• POST requests that are handled by a special app, maybe written in a different language.
    • Requests to administrative URLs that need a different security group and fewer application processes than the main application.

For more details about NGINX Unit 1.8.0, see our blog.

NGINX Ingress Controller for Kubernetes 1.5.0

NGINX is the most deployed Ingress controller in Kubernetes environments. The NGINX Ingress Controller for Kubernetes provides advanced load balancing capabilities including session persistence, WebSocket, HTTP/2, and gRPC for complex applications consisting of many microservices. Release 1.5.0 introduces the following capabilities:

  • Defining ingress policies using NGINX custom resources – This is a new approach to configuration that follows the Kubernetes API style so that developers get the same experience as when using the Ingress resource. With this approach, users don’t have to use annotations – all features must now be part of the spec. It also enables us to support RBAC and other capabilities in a scalable and predictable manner.
  • Additional metrics – Provided by a streamlined Prometheus exporter, new metrics have been introduced in this release to quickly detect performance degradations and “uptime” of NGINX Ingress Controller itself.
  • Support for load balancing traffic to external services – The NGINX Plus Ingress Controller can now load balance requests to destinations outside of the cluster, making it easier to migrate to Kubernetes environments.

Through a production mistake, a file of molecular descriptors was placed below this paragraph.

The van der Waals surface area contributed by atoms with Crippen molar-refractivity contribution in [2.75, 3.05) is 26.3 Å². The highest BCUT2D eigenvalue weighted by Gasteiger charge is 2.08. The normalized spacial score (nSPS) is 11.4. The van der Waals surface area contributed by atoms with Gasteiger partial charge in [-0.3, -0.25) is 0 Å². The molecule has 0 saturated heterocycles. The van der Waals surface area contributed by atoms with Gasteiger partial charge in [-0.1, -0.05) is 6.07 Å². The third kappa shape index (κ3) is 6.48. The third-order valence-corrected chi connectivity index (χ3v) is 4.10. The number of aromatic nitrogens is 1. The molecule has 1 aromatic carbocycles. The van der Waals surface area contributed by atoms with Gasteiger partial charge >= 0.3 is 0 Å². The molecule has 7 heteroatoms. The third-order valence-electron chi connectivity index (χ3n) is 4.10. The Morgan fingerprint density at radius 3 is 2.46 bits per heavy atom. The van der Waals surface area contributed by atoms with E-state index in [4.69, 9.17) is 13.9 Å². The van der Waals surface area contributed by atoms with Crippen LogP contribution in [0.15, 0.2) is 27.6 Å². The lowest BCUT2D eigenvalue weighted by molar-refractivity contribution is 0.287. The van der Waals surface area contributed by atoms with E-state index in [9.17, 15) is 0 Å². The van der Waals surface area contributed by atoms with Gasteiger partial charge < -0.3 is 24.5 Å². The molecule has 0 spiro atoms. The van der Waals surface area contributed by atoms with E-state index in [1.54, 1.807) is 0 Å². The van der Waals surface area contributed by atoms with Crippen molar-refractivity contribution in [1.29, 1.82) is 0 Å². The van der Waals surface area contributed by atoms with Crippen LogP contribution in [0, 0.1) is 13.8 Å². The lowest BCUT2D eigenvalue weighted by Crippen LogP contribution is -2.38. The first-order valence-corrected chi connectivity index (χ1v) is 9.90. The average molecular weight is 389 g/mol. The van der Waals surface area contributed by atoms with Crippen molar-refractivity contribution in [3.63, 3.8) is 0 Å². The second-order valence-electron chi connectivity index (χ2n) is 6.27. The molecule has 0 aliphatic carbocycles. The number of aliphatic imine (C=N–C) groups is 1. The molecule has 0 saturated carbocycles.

• Dedicated Helm chart repository – Helm is becoming the preferred way to package applications on Kubernetes. Release 1.5.0 of the NGINX Plus Ingress Controller is available via our Helm repo.

For more details about NGINX Ingress Controller for Kubernetes 1.5.0, see our blog.

Continued Investments in NGINX

Looking ahead, now that we are part of F5 Networks we are planning to bolster our investments in open source as well as the NGINX Application Platform. F5 is committed to the NGINX open source technology, developers, and community. We anticipate that the additional investments will inject new vigor into open source initiatives and will enable us to develop open source features, host more open source events, and produce more open source content. Read this blog from Gus Robertson, GM of the NGINX business unit, on F5’s commitment to open source.

We also expect more cross‑pollination across our solutions – we want to leverage the rich security capabilities that F5 offers and embed them into NGINX solutions. F5 solutions will become more agile, flexible, and portable without compromising on reliability, security, and governance. We are excited for what comes next. Follow us on Twitter and LinkedIn to learn about updates to the NGINX Application Platform.

Please attend NGINX Conf 2019 to learn more about our vision for the future with F5. You will hear about new product releases and our roadmap plans as well as have an opportunity to learn from industry luminaries.

The post Catching Up with the NGINX Application Platform: What’s New in 2019 appeared first on NGINX.

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Ask NGINX | June 2019 http://www.bengbeng.net.cn/blog/ask-nginx-june-2019/ Thu, 27 Jun 2019 21:52:49 +0000 http://www.bengbeng.net.cn/?p=62549 Do you have an NGINX Plus offline installer for RHEL/CentOS/Oracle Linux 7.4+? Yes. It takes advantage of the yumdownloader utility. Here’s the procedure: Follow the installation instructions in the NGINX Plus Admin Guide, through Step 5. (In other words, don’t run the yum install command for NGINX Plus itself.) Install yumdownloader, if you haven’t already: Download the latest version of [...]